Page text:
If you could have a sit-down with UC President Janet Napolitano, what would you discuss with her?

The overall thing I’d want to convey to Janet Napolitano is that she’s a very shrewd politician. I’ve never met her personally, but everyone I know that has met her has said that she is very intelligent. But I think her big thing is that she’s really not afraid to use students as pawns to get where she thinks that she needs to be. So I would just try to sit down with her and try to put more of a human face on what’s going on with student debt. Because I think she thinks that it’s her versus us versus the legislature, the legislature of Governor Brown, which is kind of the situation that she has put us in with the proposed tuition increase. She’s using us as leverage to get what she needs from Jerry Brown. And I would try to convey to her that a more effective means would be to actually sit down with students more often so we can come up with a joint strategy to work against the legislature, and also tell her that the committee of two should probably–Melvin put it really well that–be more like a committee of 240,000, because we can’t get to the budget right now, we can only get to the 2013 budget. We can’t see the UC budget now, which is ridiculous, that you can’t see the budget of a public institution.

Based on your experiences with the University of California Student Association Board, what do you think they could do more effectively and what would you do to ensure that gets done?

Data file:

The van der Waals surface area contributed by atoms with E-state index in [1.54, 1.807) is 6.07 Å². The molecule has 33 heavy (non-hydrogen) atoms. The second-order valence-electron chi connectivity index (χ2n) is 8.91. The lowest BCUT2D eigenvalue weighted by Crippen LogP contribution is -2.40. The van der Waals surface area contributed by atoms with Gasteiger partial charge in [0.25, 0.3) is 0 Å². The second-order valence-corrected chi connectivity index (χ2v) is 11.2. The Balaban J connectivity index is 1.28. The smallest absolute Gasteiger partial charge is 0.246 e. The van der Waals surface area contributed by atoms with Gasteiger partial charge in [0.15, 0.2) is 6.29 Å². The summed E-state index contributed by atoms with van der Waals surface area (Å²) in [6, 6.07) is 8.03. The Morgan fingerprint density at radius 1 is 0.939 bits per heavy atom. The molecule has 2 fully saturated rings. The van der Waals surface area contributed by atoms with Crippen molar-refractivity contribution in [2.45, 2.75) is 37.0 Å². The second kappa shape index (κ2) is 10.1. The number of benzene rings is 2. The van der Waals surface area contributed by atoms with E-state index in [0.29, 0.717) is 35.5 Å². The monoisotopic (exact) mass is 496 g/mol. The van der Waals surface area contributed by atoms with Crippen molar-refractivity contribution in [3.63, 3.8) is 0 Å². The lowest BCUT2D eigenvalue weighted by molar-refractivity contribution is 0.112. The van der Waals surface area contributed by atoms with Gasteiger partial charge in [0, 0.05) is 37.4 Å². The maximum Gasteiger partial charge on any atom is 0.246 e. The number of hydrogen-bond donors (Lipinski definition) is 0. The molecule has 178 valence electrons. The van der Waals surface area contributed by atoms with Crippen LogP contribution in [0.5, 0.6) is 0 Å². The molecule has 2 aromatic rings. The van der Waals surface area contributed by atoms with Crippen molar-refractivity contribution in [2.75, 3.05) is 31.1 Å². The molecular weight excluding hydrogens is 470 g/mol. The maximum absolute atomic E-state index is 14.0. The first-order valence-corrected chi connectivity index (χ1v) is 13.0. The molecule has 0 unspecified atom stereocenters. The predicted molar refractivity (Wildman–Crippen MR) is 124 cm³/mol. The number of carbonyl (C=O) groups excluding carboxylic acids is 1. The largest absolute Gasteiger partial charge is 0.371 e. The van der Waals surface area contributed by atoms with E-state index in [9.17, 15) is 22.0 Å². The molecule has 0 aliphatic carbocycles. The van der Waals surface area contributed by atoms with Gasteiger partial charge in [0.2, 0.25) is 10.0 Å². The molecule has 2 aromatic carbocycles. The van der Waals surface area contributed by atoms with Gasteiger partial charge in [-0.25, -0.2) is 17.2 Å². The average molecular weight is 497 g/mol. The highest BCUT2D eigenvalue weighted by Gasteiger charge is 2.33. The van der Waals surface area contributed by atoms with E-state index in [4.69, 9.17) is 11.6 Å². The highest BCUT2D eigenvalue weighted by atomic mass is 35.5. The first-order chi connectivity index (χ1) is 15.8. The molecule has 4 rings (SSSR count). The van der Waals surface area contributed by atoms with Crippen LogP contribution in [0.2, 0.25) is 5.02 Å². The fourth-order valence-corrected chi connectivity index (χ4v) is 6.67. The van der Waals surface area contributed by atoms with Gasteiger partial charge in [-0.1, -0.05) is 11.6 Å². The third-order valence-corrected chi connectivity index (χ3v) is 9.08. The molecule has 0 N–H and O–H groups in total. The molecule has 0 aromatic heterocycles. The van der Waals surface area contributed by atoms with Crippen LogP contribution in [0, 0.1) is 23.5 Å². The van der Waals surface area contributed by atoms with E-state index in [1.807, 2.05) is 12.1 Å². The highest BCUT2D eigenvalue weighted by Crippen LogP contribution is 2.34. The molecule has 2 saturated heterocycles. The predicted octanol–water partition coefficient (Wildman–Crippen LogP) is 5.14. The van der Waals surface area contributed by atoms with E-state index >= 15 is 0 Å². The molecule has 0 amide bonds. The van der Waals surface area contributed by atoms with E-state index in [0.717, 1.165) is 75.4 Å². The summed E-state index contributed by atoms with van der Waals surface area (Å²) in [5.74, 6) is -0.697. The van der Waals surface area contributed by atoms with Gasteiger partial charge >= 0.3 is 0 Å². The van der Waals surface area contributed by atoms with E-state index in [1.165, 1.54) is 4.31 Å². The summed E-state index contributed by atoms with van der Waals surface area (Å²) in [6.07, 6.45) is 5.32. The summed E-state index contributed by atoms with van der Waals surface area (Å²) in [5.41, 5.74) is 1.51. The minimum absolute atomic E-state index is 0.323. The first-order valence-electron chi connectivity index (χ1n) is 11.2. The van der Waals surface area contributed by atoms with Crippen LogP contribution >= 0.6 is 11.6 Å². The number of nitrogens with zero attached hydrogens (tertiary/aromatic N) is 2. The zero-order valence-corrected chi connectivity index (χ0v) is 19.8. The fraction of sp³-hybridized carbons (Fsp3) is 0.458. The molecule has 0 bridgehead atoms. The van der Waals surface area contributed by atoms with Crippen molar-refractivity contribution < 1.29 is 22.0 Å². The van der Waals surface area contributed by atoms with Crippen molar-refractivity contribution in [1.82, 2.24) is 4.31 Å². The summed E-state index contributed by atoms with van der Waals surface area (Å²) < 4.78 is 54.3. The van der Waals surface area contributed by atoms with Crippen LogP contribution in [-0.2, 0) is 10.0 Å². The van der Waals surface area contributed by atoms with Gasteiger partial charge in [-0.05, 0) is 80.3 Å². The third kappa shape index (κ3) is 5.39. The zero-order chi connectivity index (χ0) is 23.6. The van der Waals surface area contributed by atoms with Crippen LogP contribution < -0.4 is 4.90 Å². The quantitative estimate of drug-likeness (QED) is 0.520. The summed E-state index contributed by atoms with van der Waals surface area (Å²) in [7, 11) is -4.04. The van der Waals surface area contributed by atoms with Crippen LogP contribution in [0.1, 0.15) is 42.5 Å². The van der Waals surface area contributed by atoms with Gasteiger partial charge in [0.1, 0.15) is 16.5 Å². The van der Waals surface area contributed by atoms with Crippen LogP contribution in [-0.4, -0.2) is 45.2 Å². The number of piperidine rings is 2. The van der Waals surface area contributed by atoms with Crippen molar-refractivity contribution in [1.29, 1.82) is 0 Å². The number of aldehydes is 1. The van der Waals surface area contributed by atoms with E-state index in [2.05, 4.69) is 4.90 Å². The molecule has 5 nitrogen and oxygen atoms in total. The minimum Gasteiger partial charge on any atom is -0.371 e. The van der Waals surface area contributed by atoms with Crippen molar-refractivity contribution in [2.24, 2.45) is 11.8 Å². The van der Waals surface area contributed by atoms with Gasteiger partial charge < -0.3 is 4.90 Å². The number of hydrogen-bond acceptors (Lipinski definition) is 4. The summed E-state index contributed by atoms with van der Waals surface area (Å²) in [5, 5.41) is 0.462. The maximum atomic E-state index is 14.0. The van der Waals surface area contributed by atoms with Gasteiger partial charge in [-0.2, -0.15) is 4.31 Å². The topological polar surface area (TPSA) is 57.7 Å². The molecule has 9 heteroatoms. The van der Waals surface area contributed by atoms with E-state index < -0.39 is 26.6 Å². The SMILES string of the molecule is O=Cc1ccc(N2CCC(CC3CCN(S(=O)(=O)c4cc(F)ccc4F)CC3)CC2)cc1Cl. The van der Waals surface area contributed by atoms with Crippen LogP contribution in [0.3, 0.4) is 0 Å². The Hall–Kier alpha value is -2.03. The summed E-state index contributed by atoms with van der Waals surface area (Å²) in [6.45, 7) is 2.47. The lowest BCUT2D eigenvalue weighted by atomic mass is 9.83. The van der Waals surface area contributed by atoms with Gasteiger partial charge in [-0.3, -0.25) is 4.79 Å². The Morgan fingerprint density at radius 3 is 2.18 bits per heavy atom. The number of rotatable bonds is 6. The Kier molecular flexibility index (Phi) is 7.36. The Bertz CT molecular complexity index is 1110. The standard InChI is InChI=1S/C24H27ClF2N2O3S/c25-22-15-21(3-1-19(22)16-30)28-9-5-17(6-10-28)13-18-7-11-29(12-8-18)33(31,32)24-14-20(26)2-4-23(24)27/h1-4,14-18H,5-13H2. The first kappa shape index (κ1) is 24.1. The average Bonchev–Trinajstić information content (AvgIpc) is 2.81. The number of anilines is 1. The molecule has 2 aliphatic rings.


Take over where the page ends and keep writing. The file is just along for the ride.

I’ve been involved with the United States Students Association since I went to the UCSA conference the summer before my second year. I think it’s a very good group overall. It’s a bunch of dedicated individuals who try to work on a statewide level. I think the things that we should fix with it is that not all schools pay the same amount into the United States Student Association. UCSB pays like $140,000 into UCSA, not all schools pay the same amount and not all schools really get the same level of representation. So I would try to establish a means by where each delegation that goes would get a certain number of votes, because usually what happens is schools like UCLA and Berkeley push through campaigns. And the campaigns have been good, Ignite has been a pretty successful campaign and UConsent has been pretty good, but I think that it doesn’t really give schools like UC Merced or UC Riverside or smaller schools a fair chance to push through something that they would want to discuss. Another thing is that they spend a lot of time at their meetings discussing how to best push forward things on like a whole system wide level, but I found in working that, at least at UCSB, the campaigns start to get much better when it’s a little more decentralized. UConsent is the UCSA campaign, but the EVPSA’s office this year has turned it into Gaucho Consent, which is still in line with the UCSA’s ideas and still pushes for everything in the campaign, but it’s a little more UCSB specific. It’s based around our calendar schedule, our finals, our midterms, and things like that. And I’ve found that that has been much more effective, but it seems like every year it takes everybody like a couple weeks to figure that out, so I would push that any campaign we do should probably be based on that initially.